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The bitter fight over sugary drinks

Marion Nestle's Soda Politics on how to fight behemoth that is the soft drink industry and achieving that feat of registering a win for good health advocates is timely

Uttaran Das Gupta 

SODA POLITICS
Taking on Big Soda [and Winning]
Marion Nestle

Oxford University Press
508 pages; Rs 676

Last month, Coca-Cola suspended bottling operations at three plants in India, including in Rajasthan. This plant has been in the eye of protests by local farmers, who complained that the company was using depleting ground water reserves in the parched north-western state. Hindustan Coca-Cola Beverages, a subsidiary of The Coca-Cola Co, however, has claimed that it was a responsible corporate citizen, harvesting rainwater and encouraging farmers to use drip irrigation, which is a more efficient method of watering crops than traditional alternatives.

While the debate over corporate ethics will continue, the country's Rs 14,000-crore soft drinks industry is facing other challenges. In the Budget for 2016-17, the Union government raised excise duty on soft drinks to 21 per cent from 18 per cent. This is the second year that the sector has faced a levy increase and, this time it will affect the price by one to two per cent, in turn hitting sales. Coca-Cola and PepsiCo, the country's two major soft drink producers, are already reeling from single-digit volume growth, with more and more customers moving to healthier drinks.

In this context, Marion Nestle's new book on how to fight the behemoth that is the soft drink industry and achieving that feat of registering a win for good health advocates is timely. The Paulette Goddard Professor of Nutrition, Food Studies and Public Health at the New York University, Ms Nestle has been at the forefront of the fight for food choice, healthy living and against obesity in the US since before publishing her breakout book, Food Politics (2002). Now, she focuses her attention on the despicable marketing practices soft drink companies employ to expand sales and profit at the cost of global health.

At the start of her book, Ms Nestle writes about her fascination with soft drinks, or sodas: "Sodas are astonishing products. Little more than flavoured sugar water, these drinks cost practically nothing to produce or buy, yet have turned their makers - principally Coca-Cola and PepsiCo - into multibillion-dollar industries with global recognition, distribution, and political power." She also writes about why advocacy against soft drinks is necessary: "An occasional sugary drink is hardly a health concern. But many Americans - especially those who are young, members of minority groups, and poor - habitually drink large volumes of soda on a daily basis at great harm to their health."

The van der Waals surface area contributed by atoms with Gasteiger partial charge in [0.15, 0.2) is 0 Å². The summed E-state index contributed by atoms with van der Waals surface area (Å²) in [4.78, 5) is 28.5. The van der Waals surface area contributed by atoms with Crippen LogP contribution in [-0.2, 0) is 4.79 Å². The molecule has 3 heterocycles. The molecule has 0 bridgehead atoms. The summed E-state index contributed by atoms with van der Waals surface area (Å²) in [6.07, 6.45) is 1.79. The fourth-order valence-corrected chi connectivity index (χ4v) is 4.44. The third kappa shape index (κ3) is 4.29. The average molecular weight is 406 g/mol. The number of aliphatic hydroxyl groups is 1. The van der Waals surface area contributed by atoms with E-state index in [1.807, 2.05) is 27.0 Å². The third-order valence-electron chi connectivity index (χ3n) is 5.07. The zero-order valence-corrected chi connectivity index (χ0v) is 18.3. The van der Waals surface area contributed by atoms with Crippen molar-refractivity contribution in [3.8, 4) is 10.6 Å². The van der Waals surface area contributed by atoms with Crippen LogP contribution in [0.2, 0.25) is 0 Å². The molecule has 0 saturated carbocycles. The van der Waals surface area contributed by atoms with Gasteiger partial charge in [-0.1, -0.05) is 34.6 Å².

Soft drink companies, Ms Nestle demonstrates in her book, target these vulnerable groups. In the chapter "Starting Early: Marketing to Infants, Children, and Teens", she links the habit of TV watching and soft drink consumption by children: "Soda drinking is so closely linked to watching television that its consumption can be predicted by formula: the probability that children will consume sodas up to three times per week rises 50 per cent for every hour a day they watch television, and by 60 per cent if they are watching commercials."

Like everything else in this wonderfully erudite book, this information has been sourced from a scholarly study - one that goes on to claim: "Nine out of 10 food advertisements shown during Saturday morning children's television programming are for foods high in fat, sodium, or added sugars, or low in nutrients." But this book is also about the solutions, which, for Ms Nestle, lies in advocacy. In subsequent chapters, she outlines tried and tested tactics used by public health advocates and campaigners in the US - and can be adopted by their counterparts in the other countries.

The breadth of the book's ambition is evident in Ms Nestle incorporating voices from within the soft drink industry into conversations about how to promote healthy living. In the course of committed advocacy, it is often easier to aim one's attacks at the monoliths of corporate structures, but it is more difficult to deal with individuals. One of the most interesting individuals in Soda Politics is Dr Derek Yach, a South African health professional who supervised a 2003 consultation report for the World Health Organization (WHO) "aimed at establishing a research basis for a global strategy to reduce obesity." As expected, he ran into trouble with "big soda" and was forced to quit his job as director of non-communicable diseases at the WHO, even as his report was being published.

Then, in 2007, he joined PepsiCo as the vice-president of global health policy. Next year, he published an editorial in British journal Public Health Nutrition explaining the move, and PepsiCo Chief Executive Office Indra Nooyi explained the hiring as: "We have asked Derek to change this company; in five years we want to have most of our product line meet the international standards supporting life-long health." So how successful was Dr Yach? About 65 per cent, he claims. While he did manage to steer PepsiCo towards producing healthier alternatives for soft drinks, with the global recession impacting profits, the company had to focus more and more on its core products, even as Dr Yach left for other engagements. This incident illustrates the complexity of the battle and how people inside and outside the industry must come together to make it a success.

First Published: Tue, March 22 2016. 21:30 IST
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